Black Knight

January 28, 2012 8 Min Read

Review by: Fusion3600

Plot: What’s it about?

Jamal Walker (Martin Lawrence) lives in a bad neighborhood, has very little income, and works at small time amusement park, but he could have had more. He has a lot of potential as a leader, but chooses to do just enough to get by, if even that much. When he learns of a rival medieval theme park coming into the area, instead of working harder to keep up business, he decides to put in his application at the new place, Castle World. But as he cleans the moat at his current place of employment, he notices a golden medallion in the waters, one that looks as if it could be very valuable indeed. So he leans over the water, reaches in, and grabs the medallion, but instead of yanking it out, it seems to pull him under the water instead. When he surfaces, he finds himself in a strange place and encounters a homeless man named Knolte (Tom Wilkinson). As Jamal continues through the area, he stumbles upon a massive castle and assumes it is Castle World. After a series of misunderstandings land him inside as a messenger, Jamal discovers that not only is he not in Caste World, but that he is in the year 1328 and has agreed to be part of a dangerous rebellion, which seeks to overthrow the current king. But Jamal has never been good with helping other people, so will be come through or buckle under the pressure, as usual?

I couldn’t wait to see Black Knight in theaters, even though the trailer seemed a little lackluster, to be sure. But I have enjoyed a lot of Martin Lawrence’s work and with Gil Junger (10 Things I Hate About You) at the helm, I expected a solid, perhaps even hilarious picture. As it turned out, Black Knight was a very humorous movie, but it often has trouble weaving in the story elements, which throws off the laughs. It seems like whenever a series of great moments were rolling, the film would break off into story mode and not usually in smooth form. So the movie is either very funny or it grinds to a halt to tell the story, had the story elements been better interlaced into the material, a more consistent humor level might have been reached. Even so, Lawrence is on the mark and provides tons of laughs, thanks to his solid lines, outlandish physical humor, and banter with the other actors around him. So no, Black Knight wasn’t as hilarious as I had hoped, but it does have a lot of good material and as such, is recommended to those interested. Fox has even put together a nice treatment here, all the more reason to check out Black Knight.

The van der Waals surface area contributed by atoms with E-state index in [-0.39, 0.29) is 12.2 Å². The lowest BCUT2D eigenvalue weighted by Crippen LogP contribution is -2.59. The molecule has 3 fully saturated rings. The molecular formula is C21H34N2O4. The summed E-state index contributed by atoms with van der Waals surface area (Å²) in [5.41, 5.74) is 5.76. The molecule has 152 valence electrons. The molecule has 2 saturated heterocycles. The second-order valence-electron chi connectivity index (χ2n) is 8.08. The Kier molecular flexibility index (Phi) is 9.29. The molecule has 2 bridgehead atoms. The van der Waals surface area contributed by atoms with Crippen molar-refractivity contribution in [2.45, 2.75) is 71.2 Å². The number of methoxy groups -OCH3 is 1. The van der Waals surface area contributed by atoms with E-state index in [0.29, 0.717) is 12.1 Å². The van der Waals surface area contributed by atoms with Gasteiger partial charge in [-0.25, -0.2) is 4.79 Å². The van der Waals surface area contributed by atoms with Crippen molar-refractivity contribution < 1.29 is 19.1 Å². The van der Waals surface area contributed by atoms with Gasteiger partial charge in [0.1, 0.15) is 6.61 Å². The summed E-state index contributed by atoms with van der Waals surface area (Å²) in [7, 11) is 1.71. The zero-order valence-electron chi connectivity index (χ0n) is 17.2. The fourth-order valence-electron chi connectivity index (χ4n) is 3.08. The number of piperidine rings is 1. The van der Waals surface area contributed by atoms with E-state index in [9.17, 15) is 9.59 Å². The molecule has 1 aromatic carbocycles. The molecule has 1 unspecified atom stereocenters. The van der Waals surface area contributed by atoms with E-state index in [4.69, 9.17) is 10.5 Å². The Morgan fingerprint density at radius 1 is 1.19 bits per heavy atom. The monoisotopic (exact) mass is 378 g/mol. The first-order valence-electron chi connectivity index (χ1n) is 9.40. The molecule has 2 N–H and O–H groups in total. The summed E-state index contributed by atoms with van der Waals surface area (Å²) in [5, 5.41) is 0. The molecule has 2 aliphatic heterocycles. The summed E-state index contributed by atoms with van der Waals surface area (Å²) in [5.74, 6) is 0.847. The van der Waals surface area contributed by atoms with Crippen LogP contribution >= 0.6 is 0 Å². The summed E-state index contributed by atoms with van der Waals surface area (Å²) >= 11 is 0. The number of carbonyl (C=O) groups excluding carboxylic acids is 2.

As I mentioned above, this film has trouble weaving the humor & story elements together, which often slows the pace down more than a little. I think Martin Lawrence should have been given a little more slack in that regard, perhaps to spice up the storyline driven moments, add humor in there and quicken the pace. This is not a costume drama after all, it is a comedic film and needs to be funny, above all else. Lawrence does well enough in other areas however, with some great lines and some great chances to show off his skills, which he does. I don’t think this is his finest effort, but Lawrence comes to play and pulls off a lot of memorable moments, though he sometimes goes a little over the top, as usual. Other films with Lawrence include Bad Boys, Nothing to Lose, Big Momma’s House, Blue Streak, and House Party. The cast also includes Marsha Thomason (Priest, Brazen Hussies), Tom Wilkinson (The Patriot, In the Bedroom), and Vincent Regan (B. Monkey, The Messenger: The Story of Joan of Arc).

Video: How does it look?

Black Knight is presented in a 2.35:1 anamorphic widescreen transfer. As per usual, Fox delivers an excellent visual treatment for one of their day & date releases, although this one isn’t quite up there with their elite presentations. I saw a couple of instances of shimmering, as well as some print flaws, which force me to drop the score a shade, but rest assured, this is still a top notch effort in all respects. The colors have a richer tone than expected, with lush greens and browns, while flesh tones remain even handed throughout. No problems in terms of contrast either, I found black levels to be well balanced and refined at all times. A very impressive visual presentation, with only minor flaws to contend with, and those never distract in the least.

Audio: How does it sound?

This is your basic comedy mix, but some scenes have a little more juice than expected, though not enough to boost the score more than half a point. The bass heavy musical soundtrack pushes a little more power through, while some scenes also featured some ambient noise, too bad this wasn’t present throughout the film. But the included Dolby Digital 5.1 mix remains solid and covers the material well, so no real complaints. This disc also includes Spanish and French language options, as well as English subtitles.

Supplements: What are the extras?

This disc houses a solid selection of bonus materials, including an audio commentary with Gil Junger, who provides an enjoyable session. Junger seems very open and candid here, even thanking the producers for giving him the chance to helm the picture, which I thought was cool, if a little awkward. But he details all sorts of information about the production and cast members, as well as assorted behind the scenes tidbits. You can tell he loved working with Lawrence also, as he has a lot to say about him and his efforts on the set. You can also listen to Lawrence’s comments via a separate option, but his session only covers two scenes and while I’m glad to have them, a full length track would have been welcome. A few deleted scenes have also been included, which can be viewed with or without Junger’s comments. This disc also contains four brief behind the scenes featurettes, storyboard to scene comparisons, a reel of humorous outtakes, and the film’s theatrical trailer.

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